One of the steady hands at the helm when the Atlantic Monthly first dipped its prow into the waters of Web 1.0, On Point’s Senior Producer Wen Stephenson is certainly well-positioned to talk about the crisis the newspaper industry faces in this brave new digital world.
Wen’s experience at such a venerable institution as The Atlantic makes him apprehend, at a far more visceral level than many of us can, the cultural stakes. And for him, digerati like Monica Guzman—a reporter for the erstwhile “newspaper” Seattle Post-Intelligencer, recently reincarnated as a Web-only publication—may lead the industry out of the twilight.
Maybe it’s unfounded, maybe it’s naive, but for all the painful, frightening aspects of the current upheaval in the newspaper business, there’s something really heartening about Monica’s spirit of experimentation, her try-try-again optimism. Let’s hope her employer shares it. If the news business, like the country as a whole, is going to innovate its way out of this crisis, we all need to find our Monicas.
Well said, Wen. But allow me to add you to that list of pioneers. For your consenting to migrate On Point’s website to Word Press, for leveraging the site’s new interactivity to facilitate conversation, and for—drum roll, please!—now extending the conversation onto Twitter. And I think I am not revealing any trade secrets when I say that comments posted in response to my @wbur prompts did have the desired effect. My personal thanks to all of those who responded.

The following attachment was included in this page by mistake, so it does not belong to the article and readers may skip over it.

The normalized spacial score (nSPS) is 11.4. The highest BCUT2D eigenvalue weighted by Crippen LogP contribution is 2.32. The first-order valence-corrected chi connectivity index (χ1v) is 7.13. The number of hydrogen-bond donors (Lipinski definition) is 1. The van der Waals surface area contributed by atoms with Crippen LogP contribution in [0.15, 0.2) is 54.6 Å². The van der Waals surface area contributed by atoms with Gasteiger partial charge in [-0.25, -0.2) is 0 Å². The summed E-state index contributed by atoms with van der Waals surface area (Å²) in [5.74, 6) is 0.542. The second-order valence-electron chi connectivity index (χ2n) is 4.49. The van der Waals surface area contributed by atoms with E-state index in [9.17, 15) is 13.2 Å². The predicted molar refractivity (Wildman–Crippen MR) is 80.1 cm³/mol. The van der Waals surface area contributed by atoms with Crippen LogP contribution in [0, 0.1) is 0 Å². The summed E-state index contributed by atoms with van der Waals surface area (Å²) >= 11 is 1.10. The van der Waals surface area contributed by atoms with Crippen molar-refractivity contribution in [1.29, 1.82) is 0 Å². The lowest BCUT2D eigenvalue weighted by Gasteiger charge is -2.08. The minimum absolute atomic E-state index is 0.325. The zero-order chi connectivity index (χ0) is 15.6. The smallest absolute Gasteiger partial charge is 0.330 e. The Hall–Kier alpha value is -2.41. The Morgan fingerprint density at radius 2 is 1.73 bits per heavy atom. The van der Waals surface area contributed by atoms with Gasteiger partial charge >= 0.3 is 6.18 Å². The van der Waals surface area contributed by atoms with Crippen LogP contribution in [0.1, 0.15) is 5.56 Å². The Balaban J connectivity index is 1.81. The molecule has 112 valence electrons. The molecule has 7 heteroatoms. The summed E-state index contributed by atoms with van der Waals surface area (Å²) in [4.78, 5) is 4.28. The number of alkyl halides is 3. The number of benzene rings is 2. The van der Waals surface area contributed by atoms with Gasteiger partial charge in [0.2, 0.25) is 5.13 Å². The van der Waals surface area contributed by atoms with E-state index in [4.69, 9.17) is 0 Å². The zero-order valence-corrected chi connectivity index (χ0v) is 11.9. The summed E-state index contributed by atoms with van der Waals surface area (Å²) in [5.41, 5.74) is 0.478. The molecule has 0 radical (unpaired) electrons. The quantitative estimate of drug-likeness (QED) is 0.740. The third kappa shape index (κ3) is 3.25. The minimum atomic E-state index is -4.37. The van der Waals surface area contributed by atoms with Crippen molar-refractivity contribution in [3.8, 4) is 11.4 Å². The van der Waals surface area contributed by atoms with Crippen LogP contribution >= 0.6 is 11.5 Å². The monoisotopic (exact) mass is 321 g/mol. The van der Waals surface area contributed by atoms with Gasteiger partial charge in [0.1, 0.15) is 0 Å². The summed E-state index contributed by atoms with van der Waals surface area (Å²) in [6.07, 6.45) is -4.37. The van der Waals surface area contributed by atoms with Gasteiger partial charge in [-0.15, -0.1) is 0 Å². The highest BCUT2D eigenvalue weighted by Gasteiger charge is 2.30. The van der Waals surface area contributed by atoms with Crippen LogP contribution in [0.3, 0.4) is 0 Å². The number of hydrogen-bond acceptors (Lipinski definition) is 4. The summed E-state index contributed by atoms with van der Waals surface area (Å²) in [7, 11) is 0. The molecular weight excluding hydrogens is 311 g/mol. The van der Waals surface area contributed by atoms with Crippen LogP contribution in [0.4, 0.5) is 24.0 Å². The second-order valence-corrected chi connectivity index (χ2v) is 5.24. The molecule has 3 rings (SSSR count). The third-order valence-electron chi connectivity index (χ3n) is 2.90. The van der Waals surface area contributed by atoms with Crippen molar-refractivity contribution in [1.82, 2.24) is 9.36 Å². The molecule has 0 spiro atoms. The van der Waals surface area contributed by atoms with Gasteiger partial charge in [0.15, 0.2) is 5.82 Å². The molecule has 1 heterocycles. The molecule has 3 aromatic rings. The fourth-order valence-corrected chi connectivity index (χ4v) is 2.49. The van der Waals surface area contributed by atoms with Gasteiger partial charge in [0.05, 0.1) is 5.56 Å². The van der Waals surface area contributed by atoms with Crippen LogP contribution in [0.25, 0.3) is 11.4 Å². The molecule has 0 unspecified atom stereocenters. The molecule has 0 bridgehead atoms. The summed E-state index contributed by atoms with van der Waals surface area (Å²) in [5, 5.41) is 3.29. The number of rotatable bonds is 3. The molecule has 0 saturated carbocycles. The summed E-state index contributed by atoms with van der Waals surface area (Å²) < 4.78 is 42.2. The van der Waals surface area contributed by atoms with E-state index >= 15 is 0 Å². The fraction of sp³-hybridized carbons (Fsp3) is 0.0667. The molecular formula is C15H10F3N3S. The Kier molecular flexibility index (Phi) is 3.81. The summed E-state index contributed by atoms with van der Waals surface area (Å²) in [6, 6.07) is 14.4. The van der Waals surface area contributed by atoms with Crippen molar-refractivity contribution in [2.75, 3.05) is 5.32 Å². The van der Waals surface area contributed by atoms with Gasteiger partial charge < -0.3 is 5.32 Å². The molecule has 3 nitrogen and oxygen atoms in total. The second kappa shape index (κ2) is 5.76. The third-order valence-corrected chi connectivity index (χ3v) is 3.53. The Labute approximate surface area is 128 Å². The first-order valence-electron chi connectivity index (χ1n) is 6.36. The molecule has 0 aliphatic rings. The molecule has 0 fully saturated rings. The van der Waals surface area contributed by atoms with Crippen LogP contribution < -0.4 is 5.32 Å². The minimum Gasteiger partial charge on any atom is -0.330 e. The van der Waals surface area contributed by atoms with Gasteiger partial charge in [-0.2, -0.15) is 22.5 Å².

Look for On Point on Twitter here. And please comment below on what you’d like to see from Wen and the On Point team. I’ll make sure he reads all your comments.
And for extra credit, make sure to listen to this conversation on hyperlocalism recorded at last February’s “meet-up,” and featuring such luminaries as Keith Hopper, Lisa Williams, and Doc Searls discussing hyperlocalism as a news model. I am starting to joke that our meet-ups are becoming analogous to another 90.9. show. Maybe there is more than a nugget of truth in that.